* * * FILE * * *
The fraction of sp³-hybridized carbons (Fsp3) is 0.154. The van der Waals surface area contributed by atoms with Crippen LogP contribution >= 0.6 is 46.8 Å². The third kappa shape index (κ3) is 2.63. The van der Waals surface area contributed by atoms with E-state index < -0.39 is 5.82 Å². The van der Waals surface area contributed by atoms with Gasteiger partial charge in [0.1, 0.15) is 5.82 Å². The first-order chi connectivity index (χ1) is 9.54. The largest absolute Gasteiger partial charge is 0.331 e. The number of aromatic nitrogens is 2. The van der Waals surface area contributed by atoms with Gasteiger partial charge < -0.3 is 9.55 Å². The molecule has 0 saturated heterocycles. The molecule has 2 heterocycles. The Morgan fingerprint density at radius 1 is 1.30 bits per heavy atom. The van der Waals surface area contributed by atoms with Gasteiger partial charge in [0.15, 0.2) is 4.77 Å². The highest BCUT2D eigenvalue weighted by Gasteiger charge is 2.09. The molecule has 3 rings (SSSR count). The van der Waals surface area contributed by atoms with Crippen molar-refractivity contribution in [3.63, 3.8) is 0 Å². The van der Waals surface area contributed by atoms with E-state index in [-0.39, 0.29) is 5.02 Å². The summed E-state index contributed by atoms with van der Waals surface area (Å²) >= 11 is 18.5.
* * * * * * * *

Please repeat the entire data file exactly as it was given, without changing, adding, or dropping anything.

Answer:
The fraction of sp³-hybridized carbons (Fsp3) is 0.154. The van der Waals surface area contributed by atoms with Crippen LogP contribution >= 0.6 is 46.8 Å². The third kappa shape index (κ3) is 2.63. The van der Waals surface area contributed by atoms with E-state index < -0.39 is 5.82 Å². The van der Waals surface area contributed by atoms with Gasteiger partial charge in [0.1, 0.15) is 5.82 Å². The first-order chi connectivity index (χ1) is 9.54. The largest absolute Gasteiger partial charge is 0.331 e. The number of aromatic nitrogens is 2. The van der Waals surface area contributed by atoms with Gasteiger partial charge < -0.3 is 9.55 Å². The molecule has 0 saturated heterocycles. The molecule has 2 heterocycles. The Morgan fingerprint density at radius 1 is 1.30 bits per heavy atom. The van der Waals surface area contributed by atoms with Gasteiger partial charge in [0.15, 0.2) is 4.77 Å². The highest BCUT2D eigenvalue weighted by Gasteiger charge is 2.09. The molecule has 3 rings (SSSR count). The van der Waals surface area contributed by atoms with Crippen molar-refractivity contribution in [3.63, 3.8) is 0 Å². The van der Waals surface area contributed by atoms with E-state index in [-0.39, 0.29) is 5.02 Å². The summed E-state index contributed by atoms with van der Waals surface area (Å²) >= 11 is 18.5.